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Operation Safenet

Staffordshire Police are warning people viewing sexually explicit images of children that the next knock at the door could be officers from a new team set-up to keep children safe from harm.

Operation Safenet was launched by Staffordshire Police in August 2015, with the aim of safeguarding children by detecting abuse and prosecuting offenders for the possession and distribution of indecent images of children. This new approach brings together police officers and highly skilled digital forensics staff, to proactively seek out those using the internet to view and exchange these images in Staffordshire and Stoke-on-Trent.

Each week the team use the latest digital investigative techniques to identify where in the county illegal images are being viewed. This intelligence is then used to apply to a magistrate for a search warrant, allowing the police and digital forensic experts to raid the home to seize evidence and arrest those involved.

We won't give away too much detail about how our team identify the homes to target, but this innovative operation uses the latest mobile-based technology to enable us to up a digital forensics laboratory in the home of the suspect and examine the computers, mobiles, tablets and data storage devices within minutes of arresting the suspect.

The expert forensics staff work with the police officers in the suspect's address to immediately secure evidence for a prosecution so a quick decision can be made regarding charging and putting the suspect before the courts.

Safenet logoThis triage approach to the evidence gathering means police can immediately take action to prevent further offences and importantly take action to protect any children at risk. Ultimately that is the aim of Operation Safenet.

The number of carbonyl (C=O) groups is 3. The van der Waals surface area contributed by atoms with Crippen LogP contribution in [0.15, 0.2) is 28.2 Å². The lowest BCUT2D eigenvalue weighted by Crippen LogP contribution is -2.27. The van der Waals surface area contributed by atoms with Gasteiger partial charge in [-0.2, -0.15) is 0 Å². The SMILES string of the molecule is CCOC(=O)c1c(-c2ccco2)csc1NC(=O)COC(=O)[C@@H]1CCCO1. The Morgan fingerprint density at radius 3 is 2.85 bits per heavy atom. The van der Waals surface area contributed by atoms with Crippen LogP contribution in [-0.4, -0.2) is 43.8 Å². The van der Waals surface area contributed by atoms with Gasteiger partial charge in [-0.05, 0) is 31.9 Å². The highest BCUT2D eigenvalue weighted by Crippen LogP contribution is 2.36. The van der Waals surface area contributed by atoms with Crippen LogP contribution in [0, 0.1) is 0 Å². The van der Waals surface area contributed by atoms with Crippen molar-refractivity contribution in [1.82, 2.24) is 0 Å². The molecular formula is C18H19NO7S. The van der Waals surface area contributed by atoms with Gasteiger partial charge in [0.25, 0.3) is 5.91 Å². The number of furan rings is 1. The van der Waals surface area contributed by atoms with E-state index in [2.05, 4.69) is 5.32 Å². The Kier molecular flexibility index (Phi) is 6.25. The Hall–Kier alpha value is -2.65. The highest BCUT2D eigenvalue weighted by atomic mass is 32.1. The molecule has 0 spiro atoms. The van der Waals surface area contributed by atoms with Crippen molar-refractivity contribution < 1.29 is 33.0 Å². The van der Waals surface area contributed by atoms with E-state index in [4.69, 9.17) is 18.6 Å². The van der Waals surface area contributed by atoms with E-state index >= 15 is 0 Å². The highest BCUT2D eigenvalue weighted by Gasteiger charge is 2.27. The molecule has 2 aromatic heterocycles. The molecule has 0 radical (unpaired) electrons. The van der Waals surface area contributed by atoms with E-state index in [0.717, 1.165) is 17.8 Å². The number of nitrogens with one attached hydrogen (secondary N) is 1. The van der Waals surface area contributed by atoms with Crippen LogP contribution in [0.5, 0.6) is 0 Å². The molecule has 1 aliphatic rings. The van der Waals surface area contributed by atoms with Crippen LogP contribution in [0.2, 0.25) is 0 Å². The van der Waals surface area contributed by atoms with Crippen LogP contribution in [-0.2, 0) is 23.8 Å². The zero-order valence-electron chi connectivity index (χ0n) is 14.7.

Staffordshire Police and its partners are committed to making children in the county safer. In addition, we're developing the ways we target people who commit online child abuse, grooming and exploitation.

Working closely with the Crown Prosecution Service (CPS) the team use an internationally recognised system to gather intelligence and we are already achieving a far faster charging decision, often resulting in the suspect appearing at court within four weeks of their arrest.

Protecting Children Online

You're never too young to learn good habits!

By following a few simple rules, your child can enjoy the internet safely.

group of children blueRemind your child:

  • How easy it is for a person to hide their real identity online. Not everyone is who he/she says they are.
  • Never arrange to meet someone they have 'met' on the internet.
  • Never give out contact details to someone they have met online such as their phone number or address.
  • Never give out personal details that may reveal their age, gender or location, such as their school or college.
  • Change their email address if they suspect someone they have met online has access to it.
  • To tell you if they're worried about something or someone they have come across on the internet.
  • Only use moderated chat rooms so they can chat to their friends, but are monitored to keep them safe.
  • Never email a photo of themselves to someone they have met online.
  • Don't believe everything they read - sometimes people don't tell the truth and will say things to manipulate them.
  • To use their common sense; if something seems wrong or makes them feel uncomfortable, then they must tell you or another responsible adult straightaway.

If you have a Community Group that meets and would like a presentation on Child Sexual Exploitation (The Signs) and how to Stay Safe then please contact the Preventing CSE Team via our online form by clicking here.

Sexual Images Online

Safenet logoProsecutable offences include:

If the video or photo is of a person under the age of 18 and is indecent - the police will become involved regardless of the circumstances.